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Are you making this common founder mistake?

We often meet entrepreneurs and founders across the startup ecosystem and we’ve heard lots of things like:

“I’ll worry about comms when the product is ready”

“We’re in R&D now, we don’t need to think about comms yet”

“I need to get my seed round, then I’ll think about comms”

“My tech is so ground-breaking, it’ll sell itself”

Now, we know as well as anyone that founders are pulled in a million directions from the beginning, and – in order to be successful in an early-stage startup – you have to be laser-focused on developing your technology.

But we’ve seen too many founders leave thinking about their comms strategy too late, which is a huge mistake!

Leaving it too late means a big backlog of work and huge costs to get launch-ready, and you may even find yourself re-doing things you’ve done before: rebranding to support your new product road-map or developing your third website in as many years because you hadn’t considered your customer.

Here are our top three reasons why founders should think comms earlier:

  1. Good comms strategy is crucial to growth
  2. It takes time to build a brand
  3. Careful planning saves you money

Good comms strategy is crucial to growth

Your comms strategy is integral to your growth strategy, you really can’t have one without the other. If you’ve set out your growth plans, product roadmap and investment rounds, you really need a comms strategy to underpin all that.

And, building a comms strategy is so much more than setting up an Instagram page:

  • Who are your audiences, your stakeholders, what do they care about, how are you going to reach them?
  • Planning to grow on three continents at once? Great, have you budgeted fully for the marketing activity you need to support that growth? Who is going to do that work?
  • What about recruiting all those team members – what are they going to see that makes them want to work for you?

These are just some of the questions we ask when working with founders on their comms strategy, helping them to clarify their plans, as well as develop an integrated strategy to support them. Developing your strategy will also help to pull together communications, marketing, sales, product development and even recruitment under one cohesive vision. You’ll want to think through your business strategy in a structured way and ask yourself: what comms activities will we need to support this?

And, here is a tip we’ll add for free; your investors or potential investors will consider you to be more professional if you have a fully thought-through strategy, nothing says ‘newbie founder’ like poorly considered growth plans.

It takes time to build a brand

Contrary to popular belief, things rarely ‘go-viral’ on their own, and even the best technology doesn’t sell itself.  What does sell technology is well planned and executed campaigns, combined with strategic business development, PR outreach and a strong brand underpinning it all.

In order to sustain growth, you’ll need to take time to build your overall brand: who you are, what you stand for, and what you do for people. This will help you to develop your company culture, give people an idea of why they might want to work for you instead of a competitor, and why an investor may be interested in your company. You’ll want to ensure you have time and a plan to develop content and campaigns, allow for organic growth, and potentially include paid activities to develop your brand.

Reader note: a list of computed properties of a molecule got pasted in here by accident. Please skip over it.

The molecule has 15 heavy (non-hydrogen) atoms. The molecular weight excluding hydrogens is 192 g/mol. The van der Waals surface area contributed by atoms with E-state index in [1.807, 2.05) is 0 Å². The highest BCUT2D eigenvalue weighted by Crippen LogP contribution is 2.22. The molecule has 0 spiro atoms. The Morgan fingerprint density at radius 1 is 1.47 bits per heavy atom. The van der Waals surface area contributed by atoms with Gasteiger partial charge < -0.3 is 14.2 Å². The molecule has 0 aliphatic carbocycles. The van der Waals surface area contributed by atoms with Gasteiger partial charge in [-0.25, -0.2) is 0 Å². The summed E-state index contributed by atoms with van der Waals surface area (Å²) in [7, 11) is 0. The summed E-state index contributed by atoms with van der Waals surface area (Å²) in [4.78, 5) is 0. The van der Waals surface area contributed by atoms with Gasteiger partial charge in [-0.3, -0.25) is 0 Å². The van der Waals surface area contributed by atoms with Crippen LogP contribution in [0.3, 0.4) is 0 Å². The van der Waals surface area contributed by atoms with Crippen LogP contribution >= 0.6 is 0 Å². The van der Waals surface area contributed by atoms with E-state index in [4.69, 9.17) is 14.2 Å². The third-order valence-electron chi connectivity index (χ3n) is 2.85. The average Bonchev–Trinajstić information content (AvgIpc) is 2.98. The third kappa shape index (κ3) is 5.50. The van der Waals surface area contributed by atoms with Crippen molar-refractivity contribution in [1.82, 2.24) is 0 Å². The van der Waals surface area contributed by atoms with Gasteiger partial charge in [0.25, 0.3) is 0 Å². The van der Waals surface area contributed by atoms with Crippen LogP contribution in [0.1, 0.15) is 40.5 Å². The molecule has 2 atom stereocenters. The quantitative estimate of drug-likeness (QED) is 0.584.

From there you’ll then be able to start looking at what your product marketing is going to look like. It’s really important to remember that your products are a part, not all of your corporate communications content.

Careful planning saves you money

Clarifying your comms plan, including goals, audiences, and aligning any activities to product road-maps, is essential to making sure your comms function supports the delivery of your business goals. And, planning your branding, comms and marketing activities early means you can do things in the right order, and get it right the first time, to support your long-term growth.

Time and time again, we see companies who don’t take time to develop an overall plan: maybe they put together a product site, with no corporate brand to sit under it; or most often, they end up with a hodgepodge of different executions of a brand, with slightly different versions in each pitch deck or new piece of collateral.  Not planning means companies have to spend money on new websites, logos or marketing collateral year after year because they haven’t thought through options or haven’t built the foundations of a brand which can cope with their growth plans or a need to pivot.

But, planning early doesn’t mean you have to do all the work in year one. Knowing what is coming helps you to budget, allocate work, add to your team when needed and reassure your board and investors that there aren’t any surprises ahead.


Taking time to look at your comms strategy early-on in your company’s timeline means you have the overview and foundations you need to plan fully for your planned growth. Don’t be afraid to ask for help, a little expert advice early on and a small allocation of budget and time can save you lots of time and money during your growth phase. Your board and investors will be pleased to see a founder team who have a sensible approach to the realities of reaching a target market and really understand just how important a structured go-to-market plan is to growth.


If you’d like to talk about your comms with cofinitive, we run a monthly (free) comms clinic, get booked in here.